Attempted comedy takes things out of the classroom and proves it's got a short attention span
NIGHT SCHOOL (Malcolm D. Lee). 111 minutes. Opens Friday (September 28). See listing. Rating: NN
The actual schooling in Night School doesn’t take place in the classroom.
Tiffany Haddish’s overworked, underpaid and relentlessly idealistic teacher Carrie identifies learning disabilities in Kevin Hart’s smart-mouthed dropout Teddy. To combat this and make the curriculum more accessible to Teddy, Carrie takes him to a gym where she can literally drop kick lessons into his head.
She hurls his miniature body in the air when he says “waffles” are Belgium’s capital or pulls off some acrobatic footwork around his neck when he can’t come up with water’s composition. This is a preposterous and thoroughly unfunny setup, cooked up by one or all of Night School’s six writers while reducing the movie’s very premise to a montage that totally gets away from it.
I came to see Haddish and Hart… in school. I would pay to see these two stars direct their trademark rants at vectors, Shakespeare or James Baldwin. Instead I got a slapstick montage that doesn’t just bench their talents, but replaces the actors with stunt doubles.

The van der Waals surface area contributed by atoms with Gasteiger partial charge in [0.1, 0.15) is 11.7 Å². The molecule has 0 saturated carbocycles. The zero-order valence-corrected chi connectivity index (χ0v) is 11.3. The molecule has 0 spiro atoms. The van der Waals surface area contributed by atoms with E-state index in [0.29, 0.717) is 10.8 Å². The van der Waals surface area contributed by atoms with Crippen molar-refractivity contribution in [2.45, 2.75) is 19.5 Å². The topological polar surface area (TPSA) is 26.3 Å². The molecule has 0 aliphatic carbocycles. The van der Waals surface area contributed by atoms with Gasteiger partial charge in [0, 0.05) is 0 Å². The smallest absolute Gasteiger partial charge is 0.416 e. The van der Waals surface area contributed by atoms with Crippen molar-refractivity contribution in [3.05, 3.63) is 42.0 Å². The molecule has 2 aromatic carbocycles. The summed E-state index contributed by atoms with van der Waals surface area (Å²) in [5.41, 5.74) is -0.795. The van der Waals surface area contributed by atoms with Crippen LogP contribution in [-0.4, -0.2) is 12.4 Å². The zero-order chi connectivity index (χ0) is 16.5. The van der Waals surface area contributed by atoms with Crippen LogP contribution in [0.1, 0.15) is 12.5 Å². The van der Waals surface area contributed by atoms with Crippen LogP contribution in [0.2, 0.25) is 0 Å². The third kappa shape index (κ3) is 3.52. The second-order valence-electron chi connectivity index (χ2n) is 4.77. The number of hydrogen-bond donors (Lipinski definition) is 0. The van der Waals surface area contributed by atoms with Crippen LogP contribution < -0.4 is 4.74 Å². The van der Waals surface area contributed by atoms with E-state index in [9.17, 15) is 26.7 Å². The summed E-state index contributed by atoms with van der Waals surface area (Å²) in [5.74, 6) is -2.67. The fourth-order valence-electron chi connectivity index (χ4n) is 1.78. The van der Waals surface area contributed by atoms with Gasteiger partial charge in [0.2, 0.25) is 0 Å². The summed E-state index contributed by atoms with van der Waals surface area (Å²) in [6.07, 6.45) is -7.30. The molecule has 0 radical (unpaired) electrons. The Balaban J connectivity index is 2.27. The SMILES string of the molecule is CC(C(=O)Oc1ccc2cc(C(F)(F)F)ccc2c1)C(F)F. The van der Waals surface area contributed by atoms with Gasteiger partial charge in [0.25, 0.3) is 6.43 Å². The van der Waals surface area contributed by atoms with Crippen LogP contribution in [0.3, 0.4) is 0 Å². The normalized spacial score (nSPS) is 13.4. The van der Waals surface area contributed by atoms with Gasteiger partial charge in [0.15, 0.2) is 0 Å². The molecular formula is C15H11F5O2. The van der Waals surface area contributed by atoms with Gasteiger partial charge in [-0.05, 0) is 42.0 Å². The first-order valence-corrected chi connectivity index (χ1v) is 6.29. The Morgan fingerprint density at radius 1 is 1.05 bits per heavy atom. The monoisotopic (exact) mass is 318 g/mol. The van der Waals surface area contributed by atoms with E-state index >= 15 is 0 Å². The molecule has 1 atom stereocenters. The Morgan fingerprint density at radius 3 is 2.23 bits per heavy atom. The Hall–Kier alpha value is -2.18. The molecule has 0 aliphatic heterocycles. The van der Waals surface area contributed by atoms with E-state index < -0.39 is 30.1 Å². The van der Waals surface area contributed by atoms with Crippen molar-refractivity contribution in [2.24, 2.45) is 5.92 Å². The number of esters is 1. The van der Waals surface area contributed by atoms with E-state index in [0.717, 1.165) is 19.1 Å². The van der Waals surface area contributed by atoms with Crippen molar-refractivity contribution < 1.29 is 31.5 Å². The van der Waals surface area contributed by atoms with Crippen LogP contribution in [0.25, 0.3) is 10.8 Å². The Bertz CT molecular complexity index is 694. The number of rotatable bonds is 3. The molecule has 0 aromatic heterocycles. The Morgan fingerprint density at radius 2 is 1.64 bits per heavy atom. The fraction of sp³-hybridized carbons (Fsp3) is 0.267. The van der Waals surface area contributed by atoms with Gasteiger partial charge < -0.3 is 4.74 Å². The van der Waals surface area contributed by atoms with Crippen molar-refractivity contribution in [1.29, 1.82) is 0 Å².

Why hire Haddish and then use a stunt double for the very scenes the movie is built around?
That lack of faith in the movie’s talent is the underlying problem in Night School. What laughs it has come from the tertiary banter, not just from Haddish and Hart but also peripheral players like Romany Malco as a paranoid oddball whose rambles are glorious because of how little sense they make, and Mary Lynn Rajskub who can be both tragic and hilarious as an unappreciated and undersexed housewife.
Instead of leaning into the very funny people populating it, the movie gets distracted with a laborious setup… and then a heist… and a prom… all just so it can keep skipping class.